When it came time for the shoot, Scott had cameras running the full length of the mile-long runway, as well as cameras in the truck with Adam, cameras spread throughout the course in harm's way, a virtual reality rig on the truck, two drones in the air and a camera chase vehicle.

"The majority of our 20 Blackmagic Pocket Cinema Cameras were around the course in areas of varying risk. My favorite Blackmagic shot of the day was from a Pocket camera rigged on a pair of Magic Arms inside of a vehicle that Adam smashes into. The way the vehicle spins around after impact, it actually pans the camera with Adam's truck, keeping him nicely framed through the vehicle's window," explained Scott.


 
Cinematic Explosions
"We originally chose the Blackmagic Pocket cameras for the image quality and form factor. Our goal was to give our second camera footage a more cinematic look, and I feel like the Pockets helped us achieve that, especially in the final season," said Scott.

According to Scott, the very last MythBusters explosion was filmed on a beautiful, partly cloudy day in New Mexico. The clouds made for gorgeous skies, but wreaked havoc with exposure. Scott explained, "When we rolled cameras, it was bright and sunny, but when it came time to ignite the largest ever blast in MythBusters' history, the clouds came out and knocked the exposure down several stops.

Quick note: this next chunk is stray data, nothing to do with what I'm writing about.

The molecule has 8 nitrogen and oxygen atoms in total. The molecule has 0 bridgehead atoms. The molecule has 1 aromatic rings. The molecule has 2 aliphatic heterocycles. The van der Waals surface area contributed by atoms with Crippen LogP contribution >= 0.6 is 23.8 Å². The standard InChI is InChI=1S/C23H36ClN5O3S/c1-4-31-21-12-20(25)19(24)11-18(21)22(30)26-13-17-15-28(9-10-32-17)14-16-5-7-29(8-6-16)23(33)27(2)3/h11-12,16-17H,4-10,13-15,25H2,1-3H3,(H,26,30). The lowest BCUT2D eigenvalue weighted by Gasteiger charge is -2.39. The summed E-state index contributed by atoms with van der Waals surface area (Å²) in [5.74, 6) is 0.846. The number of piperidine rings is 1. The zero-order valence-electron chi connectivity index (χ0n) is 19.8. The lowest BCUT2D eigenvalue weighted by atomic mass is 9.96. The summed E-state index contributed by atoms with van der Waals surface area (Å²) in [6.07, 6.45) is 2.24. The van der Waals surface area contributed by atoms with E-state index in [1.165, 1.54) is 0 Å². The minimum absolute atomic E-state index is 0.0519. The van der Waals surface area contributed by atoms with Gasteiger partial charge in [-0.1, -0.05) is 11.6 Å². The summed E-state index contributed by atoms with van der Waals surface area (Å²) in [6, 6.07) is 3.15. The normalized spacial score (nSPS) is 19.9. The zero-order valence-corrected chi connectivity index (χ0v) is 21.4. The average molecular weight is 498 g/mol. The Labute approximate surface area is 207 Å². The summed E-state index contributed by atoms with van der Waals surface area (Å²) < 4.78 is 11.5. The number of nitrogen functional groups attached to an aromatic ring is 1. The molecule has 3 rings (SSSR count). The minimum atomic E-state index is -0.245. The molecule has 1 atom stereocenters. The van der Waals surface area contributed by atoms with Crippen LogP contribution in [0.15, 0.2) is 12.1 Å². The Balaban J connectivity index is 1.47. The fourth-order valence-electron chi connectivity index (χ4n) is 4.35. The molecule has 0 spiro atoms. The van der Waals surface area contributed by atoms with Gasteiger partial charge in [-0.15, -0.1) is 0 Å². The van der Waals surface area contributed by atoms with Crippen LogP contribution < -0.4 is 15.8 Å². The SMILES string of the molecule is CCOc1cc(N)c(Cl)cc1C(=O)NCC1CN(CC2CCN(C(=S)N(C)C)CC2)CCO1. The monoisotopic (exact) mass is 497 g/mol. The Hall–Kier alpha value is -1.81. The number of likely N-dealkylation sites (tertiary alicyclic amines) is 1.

"After the dust had settled, we played back some of the footage from the Pockets. With the drop in exposure, it looked as though we'd been filming day for night. We were crestfallen that our last ever explosion was so underexposed," noted Scott. "Fortunately, because the footage from the Pocket cameras is so workable in post, our team in Sydney was able to bring the exposure up in post. When I saw the final cut of the episode, it was as if the exposure had been perfect. I'm very pleased with the end product."

Tough Form Factor
Aside from the look of the footage, the Pocket Cinema Cameras also delivered on a purely practical level given the explosiveness and how dangerous some of the experiments could be.


"The Pocket cameras are reasonably inexpensive should a fiery piece of shrapnel or an out of control wedge truck decide to demolish a camera or two," said Scott. "MythBusters is rough on cameras, and the experiments often times have unforeseen results, which may or may not lead to the untimely end of camera equipment. We could never shoot MythBusters with cameras too expensive to put in harm's way.


"That being said, in the entire time we shot with the Pocket cameras, we never lost one. In filming the final season, one camera took a shockwave blast of rocks to the lens and another was nearly drowned filming a bunch of sharks. Both cameras survive to this day," he concluded.


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Scott Sorensen is a San Francisco DP living in Los Angeles. His hobbies include jazz flute and writing little biographies for himself. www.scott-sorensen.com
Related Keywords:Blackmagic Design, Digital Cinematography, Blackmagic Pocket Cinema Camera